### Session Q39: Physical Mechanisms of Membrane Remodeling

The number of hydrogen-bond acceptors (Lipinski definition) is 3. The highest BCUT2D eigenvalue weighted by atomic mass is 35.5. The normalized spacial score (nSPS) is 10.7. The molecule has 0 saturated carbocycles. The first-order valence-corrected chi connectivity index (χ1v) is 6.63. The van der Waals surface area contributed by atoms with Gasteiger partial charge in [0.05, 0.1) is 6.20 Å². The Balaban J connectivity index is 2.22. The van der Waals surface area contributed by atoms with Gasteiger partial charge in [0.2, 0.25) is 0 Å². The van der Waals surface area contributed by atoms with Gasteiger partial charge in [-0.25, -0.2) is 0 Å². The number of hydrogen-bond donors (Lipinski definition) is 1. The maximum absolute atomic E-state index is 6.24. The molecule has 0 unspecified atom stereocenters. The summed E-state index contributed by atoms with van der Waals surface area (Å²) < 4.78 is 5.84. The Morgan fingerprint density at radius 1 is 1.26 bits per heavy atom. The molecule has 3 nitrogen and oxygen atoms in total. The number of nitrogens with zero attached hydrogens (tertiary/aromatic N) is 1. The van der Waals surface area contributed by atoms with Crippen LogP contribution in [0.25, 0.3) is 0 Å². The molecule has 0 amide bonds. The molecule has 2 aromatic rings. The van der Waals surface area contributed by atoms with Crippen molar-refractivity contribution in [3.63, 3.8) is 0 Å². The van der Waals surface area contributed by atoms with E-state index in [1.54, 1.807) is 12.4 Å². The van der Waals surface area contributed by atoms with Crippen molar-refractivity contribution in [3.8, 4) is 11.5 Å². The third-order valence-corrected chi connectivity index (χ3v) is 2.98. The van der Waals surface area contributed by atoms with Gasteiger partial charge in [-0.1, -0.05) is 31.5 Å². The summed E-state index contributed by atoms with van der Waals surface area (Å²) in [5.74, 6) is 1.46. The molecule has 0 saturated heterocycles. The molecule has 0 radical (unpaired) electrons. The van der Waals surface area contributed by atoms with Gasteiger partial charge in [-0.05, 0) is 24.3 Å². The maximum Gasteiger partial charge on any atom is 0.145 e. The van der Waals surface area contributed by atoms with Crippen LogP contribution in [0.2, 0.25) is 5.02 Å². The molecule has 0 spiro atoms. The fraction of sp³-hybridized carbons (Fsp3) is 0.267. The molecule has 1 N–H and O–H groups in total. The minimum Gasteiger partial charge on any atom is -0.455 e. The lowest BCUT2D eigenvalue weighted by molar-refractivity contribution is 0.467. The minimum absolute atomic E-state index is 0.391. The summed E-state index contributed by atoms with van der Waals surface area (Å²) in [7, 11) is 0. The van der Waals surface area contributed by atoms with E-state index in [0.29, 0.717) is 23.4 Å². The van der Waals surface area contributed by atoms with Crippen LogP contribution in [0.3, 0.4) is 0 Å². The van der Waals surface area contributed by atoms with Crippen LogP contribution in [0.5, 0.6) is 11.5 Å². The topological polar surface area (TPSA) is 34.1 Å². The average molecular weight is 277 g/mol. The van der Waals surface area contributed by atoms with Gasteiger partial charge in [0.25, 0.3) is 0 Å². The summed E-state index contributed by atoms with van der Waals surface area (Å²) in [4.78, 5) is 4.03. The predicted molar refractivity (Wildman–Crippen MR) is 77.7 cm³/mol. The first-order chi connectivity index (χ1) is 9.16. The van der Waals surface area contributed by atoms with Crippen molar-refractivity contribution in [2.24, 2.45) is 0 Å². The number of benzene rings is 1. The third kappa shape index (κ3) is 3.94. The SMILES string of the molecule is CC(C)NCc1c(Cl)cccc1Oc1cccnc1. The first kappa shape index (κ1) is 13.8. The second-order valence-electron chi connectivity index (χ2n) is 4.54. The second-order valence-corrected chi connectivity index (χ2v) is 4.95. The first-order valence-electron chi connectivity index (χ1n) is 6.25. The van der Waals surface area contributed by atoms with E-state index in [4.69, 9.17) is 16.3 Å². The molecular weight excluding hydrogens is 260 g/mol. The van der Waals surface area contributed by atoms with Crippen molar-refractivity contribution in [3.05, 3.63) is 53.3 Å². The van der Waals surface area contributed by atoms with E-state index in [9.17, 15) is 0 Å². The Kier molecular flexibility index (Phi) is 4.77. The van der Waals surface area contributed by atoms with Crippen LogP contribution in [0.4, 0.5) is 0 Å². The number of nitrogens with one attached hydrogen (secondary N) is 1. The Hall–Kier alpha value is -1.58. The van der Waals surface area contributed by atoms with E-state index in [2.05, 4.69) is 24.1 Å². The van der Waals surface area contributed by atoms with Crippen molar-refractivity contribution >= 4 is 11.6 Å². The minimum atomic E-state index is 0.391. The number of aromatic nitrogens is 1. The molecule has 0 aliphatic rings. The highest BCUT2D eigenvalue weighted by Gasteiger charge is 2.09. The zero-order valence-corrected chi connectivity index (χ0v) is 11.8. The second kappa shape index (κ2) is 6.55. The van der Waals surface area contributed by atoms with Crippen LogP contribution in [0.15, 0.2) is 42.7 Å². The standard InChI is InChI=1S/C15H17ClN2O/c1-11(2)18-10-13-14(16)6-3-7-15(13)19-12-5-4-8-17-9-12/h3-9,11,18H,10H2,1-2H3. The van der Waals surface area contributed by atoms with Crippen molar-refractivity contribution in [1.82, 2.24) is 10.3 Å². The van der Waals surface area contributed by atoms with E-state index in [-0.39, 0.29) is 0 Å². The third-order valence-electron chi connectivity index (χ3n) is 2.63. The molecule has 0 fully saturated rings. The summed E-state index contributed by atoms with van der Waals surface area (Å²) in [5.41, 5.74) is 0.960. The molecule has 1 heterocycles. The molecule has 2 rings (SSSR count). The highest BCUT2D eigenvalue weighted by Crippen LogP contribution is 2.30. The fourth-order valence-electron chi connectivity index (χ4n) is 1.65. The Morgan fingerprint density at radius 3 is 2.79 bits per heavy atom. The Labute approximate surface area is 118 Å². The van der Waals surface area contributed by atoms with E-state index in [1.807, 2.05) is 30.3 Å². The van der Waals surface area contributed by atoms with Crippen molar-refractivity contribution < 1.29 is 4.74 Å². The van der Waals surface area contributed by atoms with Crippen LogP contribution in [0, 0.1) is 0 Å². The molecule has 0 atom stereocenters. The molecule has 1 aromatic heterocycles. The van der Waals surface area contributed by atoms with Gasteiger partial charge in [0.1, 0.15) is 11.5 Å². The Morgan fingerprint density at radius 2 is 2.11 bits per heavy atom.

Wednesday, March 18, 2009 11:15AM - 11:51AM Q39.00001: How some proteins tubulate membranes Invited Speaker: Patricia Bassereau Endocytosis, exocytosis, membrane transport between intracellular compartments, virus or toxin entry or exit out of the cell, all imply to deform membrane. Membrane deformation mechanisms of cell membranes by proteins are currently actively studied. Giant vesicles (GUV) are interesting model membrane systems because they are composed of a very limited number of components compared to cellular membranes. The deformations induced by the interaction with a specific protein or any other additional components to the system, can then be directly monitored and the deformation mechanism eventually understood. In this talk, we will focus on different tubular structures induced by proteins. We will show that the B-subunits of Shiga toxin or Cholera Toxin, binding to their lipid receptors, Gb3 or GM1 respectively, incorporated in GUV membrane, induce negative membrane curvature and form tubular invaginations, in absence of any other cellular machinery. Tubular structures can also be obtained when molecular motors walking along microtubules exert a pulling force on the membrane of GUV. The helicoidal assembly of dynamin, a protein involved \textit{in vivo} in membrane fission can also produce tubular structures. This assembly has been reconstituted around membrane nanotubes of controlled diameter; we will show that the initial tube diameter strongly influences dynamin polymerisation. In each case, a physical framework for understanding deformation mechanism will be presented Wednesday, March 18, 2009 11:51AM - 12:03PM Q39.00002: Membrane Disruption Effects of antimicrobial Peptide Protegrin-1 Hao Wang , James Kindt Molecular dynamics simulations have been performed to better understand membrane disruption induced by antimicrobial peptide Protegrin-1 (PG-1). Two distinct setups were adopted for atomistic simulations for DMPC/PG-1 systems. One started from bilayered ribbons either with or without the PG-1 peptides embedded and another one started from random lipid mixtures in the presence of the PG-1 peptides. Line tensions deduced from the ribbon simulations were generally lower with the PG-1 peptides embedded in ribbon edge, which supports edge-active role of the peptides. The random mixtures self-assembled into various structures. Extended simulations are being carried out to investigate the relation between concentration of the PG-1 peptides and the resultant structures. Furthermore, coarse-grained models have been used to simulate larger DMPC bilayers with the PG-1 peptides embedded. The PG-1 peptides were found to self-assemble into clusters. However, pore formation was not observed within our simulation period up to 3 microseconds. (DMPC: 1,2-Dimyristoyl-sn-Glycero-3-Phosphocholine) Wednesday, March 18, 2009 12:03PM - 12:15PM Q39.00003: Activation Dependent Organization of T Cell Membranes Martin Forstner , Bjoern Lillemeier , Mark Davis , Jay Groves We investigate the role of lipid anchor motifs in the micro-organization of T-cell plasma membranes. To that end we generated a combinatorial library of protein constructs by fusing different lipid-modification sites of lipid anchored proteins with one of two fluorescent proteins (EGFP and Cherry). Two of these constructs that encode either for myristoylation, palmitoylation, geranylation or glycosylphosphatidylinositol (GPI) elaboration were co-expressed and dual color fluorescence cross-correlation spectroscopy (FCCS) was used to exploit co{\-}movement as a signature of co-localization. We find that in living T cells most anchors only co-localize with themselves, while different anchors move independently from each other. This suggests that a variety of domains with different chemical compositions exist in the plasma membrane and that the lipid anchor structure plays a key role in domain- specific recruitment of proteins. Furthermore, the degree of aggregation is found to depend on the activation state of the T cells. Cholesterol depletion and actin-drug experiments indicate that both are involved in the dynamic organization of the T cell plasma membrane. Wednesday, March 18, 2009 12:15PM - 12:27PM Q39.00004: Blebs in Model Lipid Membranes M. Laradji , C.W. Harvey , E.J. Spangler , P.B. Sunil Kumar It is now widely recognized that biomembranes exhibit complex lateral heterogeneities. Among these are blebs, which are localized balloon-like membrane protrusions observed during cell apoptosis, necrosis, and cytokinesis. Despite the poorly understood mechanism of bleb formation and their physiological role, they recently received a renewed attention. In order to investigate the physical mechanism leading to bleb formation, we developed a model based on an implicit-solvent lipid membrane model with soft interactions recently proposed by us [J. Chem. Phys. {\bf 128}, 035102 (2008)]. The model also incorporates an explicit fluctuating polymer meshwork simulating a cytoskeleton, which is anchored to the membrane. Using systematic large-scale simulations of membranes with varying values of the lipid density, cytoskeleton grafting-sites density and cytoskeleton tension, we found that localized blebs are formed on the membrane exoplasmic side in the presence of mismatch between tensions of the bare membrane and cytoskeleton. The blebs are pinned by the cytoskeleton anchors, reminiscent to those observed in apoptotic cells. The distance between neighboring anchors determines the neck of a bleb. The remaining membrane surrounding the blebs stiffens to accommodate the tensed cytoskeleton. Wednesday, March 18, 2009 12:27PM - 1:03PM Q39.00005: Membrane Fusion Proteins as Nanomachines Invited Speaker: Lukas Tamm Membrane fusion is key to fertilization, virus infection, and neurotransmission. Specific proteins work like nanomachines to stitch together fluid, yet highly ordered lipid bilayers. The energy gained from large exothermic conformational changes of these proteins is utilized to fuse lipid bilayers that do not fuse spontaneously. Structural studies using x-ray crystallography and NMR spectroscopy have yielded detailed information about architecture and inner workings of these molecular machines. The question now is: how is mechanical energy gained from such protein transformations harnessed to transform membrane topology? To answer this question, we have determined that a boomerang-shaped structure of the influenza fusion peptide is critical to generate a high-energy binding intermediate in the target membrane and to return the boomerang'' to its place of release near the viral membrane for completion of the fusion cycle. In presynaptic exocytosis, receptor and acceptor SNAREs are zippered to form a helical bundle that is arrested shortly before the membrane. Ca binding to interlocked synaptotagmin releases the fusion block. Structural NMR and single molecule fluorescence data are combined to arrive at and further refine this picture. Wednesday, March 18, 2009 1:03PM - 1:15PM Q39.00006: Miscibility Critical Points in Plasma Membranes Benjamin Machta , Sarah Veatch , Stefanos Papanikolaou , James P. Sethna Lipid bilayers surround all cells and are home to a host of proteins and lipids that mediate interactions between the cell and its environment. Recent experimental work has shown that simple membranes composed of three lipid components show complex phase behavior at temperatures in the physiological range. For example, two liquid phases and a gel or solid phase are seen, and a second order phase transition with Ising critical behavior can be reached at a boundary of the liquid-liquid coexistence region [1]. Surprisingly, membrane vesicles isolated from living cells can be tuned with a single parameter (temperature) to criticality [1]. This suggests that cell membranes in vivo sit near miscibility critical points, and may help explain some of the paradoxes associated with putative lipid rafts proposed in other experiments. Here we report on work mapping phase diagrams for the simple membranes utilizing NMR and microscopy data. In addition, we use canonical models of phase transitions to understand the qualitative features of the membranes. Finally we explore ideas from information theory and self organized criticality to understand how and why real cells maintain a membrane near criticality. [1] Honerkamp-Smith, Veatch, and Keller, Biochim Biophys Acta. 2008 (in press) Wednesday, March 18, 2009 1:15PM - 1:27PM Q39.00007: Calcium-induced gel domains in bilayer -- more elusive than thought Dennis Discher , David Christian , Wouter Ellenbroek , Andrea Liu As a highly bioactive divalent cation, calcium can in principle crossbridge anionic groups and induce domain formation and rigidification, but past reports with lipid systems appear conflicted. We mix, as a robust model system, anionic and neutral polymer amphiphiles within vesicle and cylinder micelle morphologies and add calcium. Based on micro- measurements, calcium forms definitive crossbridges between the anionic amphiphiles, rigidifying the charged membranes across a fluid-gel transition and also leading to lateral phase separation without disrupting the assemblies. A systematic phase diagram shows that long-lived domains occur in a narrow region near the polyanion's p$K$'s. The phase behavior appears well described by a relatively simple model in which -- among electrostatic and entropic contributions -- counterion entropy outcompetes attractive crossbridging to drive remixing of the highly charged polyacid at high pH. Initial observations extend from polymers to a polyanionic lipid involved in cell signaling [phosphatidylinositol (4,5)-bisphosphate], highlighting both the generality and limits of calcium effects. Wednesday, March 18, 2009 1:27PM - 1:39PM Q39.00008: Nonequilibrium instabilities of membranes with multiple-state active proteins Hsuan-Yi Chen , Alexander Mikhailov We present a theoretical model for the dynamics of membranes containing active proteins that have several conformational states. The proteinss are active because their conformational transition rates depend on the strength of external energy source that drives the system out of equilibrium. We show that there exist several types of nonequilibrium phase transitions for a membrane with proteins that have typical transition rates and in-plane diffusion constant. Wednesday, March 18, 2009 1:39PM - 1:51PM Q39.00009: Physical Foundations of PTEN/Phosphoinositide Interaction Arne Gericke , Zhiping Jiang , Roberta E. Redfern , Edgar E. Kooijman , Alonzo H. Ross Phosphoinositides act as signaling molecules by recruiting critical effectors to specific subcellular membranes to regulate cell proliferation, apoptosis and cytoskeletal reorganization, which requires a tight regulation of phosphoinositide generation and turnover as well as a high degree of compartmentalization. PTEN is a phosphatase specific for the 3 position of the phosophoinositide ring that is deleted or mutated in many different disease states. PTEN association with membranes requires the interaction of its C2 domain with phosphatidylserine and the interaction of its N-terminal end with phosphatidylinositol-4,5-bisphophate (PI(4,5)P$_{2})$. We have investigated PTEN/PI(4,5)P$_{2}$ interaction and found that Lys13 is crucial for the observed binding. We also found that the presence of cholesterol enhances PTEN binding to mixed PI(4,5)P$_{2}$/POPC vesicles. Fluorescence microscopy experiments utilizing GUVs yielded results consistent with enhanced phosphoinositide domain formation in the presence of cholesterol. These experiments were accompanied by zeta potential measurements and solid state MAS $^{31}$P-NMR experiments aimed at investigating the ionization behavior of phosphoinositides. Wednesday, March 18, 2009 1:51PM - 2:03PM Q39.00010: Multiscale modeling of phospholipid bilayers: from explicit-solvent all-atom to solvent-free coarse-grained simulations Zun-Jing Wang , Markus Deserno To advance the efficiency of phospholipid bilayer simulations and permit the treatment of challenging phenomena on mesoscopic length- and time-scales, several solvent-free Coarse-Grained (CG) phospholipid bilayer models have been presented in the past ten years. Most of them were derived in a top-down scheme, aiming to qualitatively reproduce phase diagrams, bending and stretching rigidity, area per lipid, and the thickness of a generic bilayer in experiments. Here, we derive a bottom-up CG model of an implicit-solvent lipid bilayer by matching its structural and mechanical properties with that of a membrane in all-atom resolution. Besides preserving chemical specificity and quantitative accuracy, we expect to gain a more fundamental understanding of the relationship between the elastic, mechanical, and diffusive properties of implicit solvent bilayers and their underlying CG interaction potentials, specifically bonded and non-bonded forces, as well as the effective interactions replacing the solvent. Wednesday, March 18, 2009 2:03PM - 2:15PM Q39.00011: Effects of cholesterol and PIP2 on membrane domain formation Paul Janmey , Fitzroy Byfield , David Christian , Ilya Levental Lipid head group size, acyl chain saturation, the relative amounts of cholesterol, phospholipids and sphingolipids, and electrostatic effects due to highly charged anionic lipids such as phosphatidylinositol bisphosphate (PIP2) all contribute to the force balance that determines the conditions at which domains form as well as their size, shape and stability. Giant plasma membrane vesicles derived from intact cells reveal lipid phase separation in a system with appropriate biological complexity. Formation of liquid ordered domains large enough to visualize by light microscopy form under physiologically realistic conditions in cell-derived vesicles, and their dependence on cholesterol content and temperature are consistent with studies of purified lipids. Compared to the effects of cholesterol, PIP2 has a smaller but still significant effect on liquid ordered / liquid disordered domain formation, but compared to other lipids, PIP2 is much more strongly segregated in the liquid disordered domains, away from those enriched in cholesterol. These results suggest physical mechanisms by which the cell can rapidly alter local PIP2 concentration to trigger cellular signals.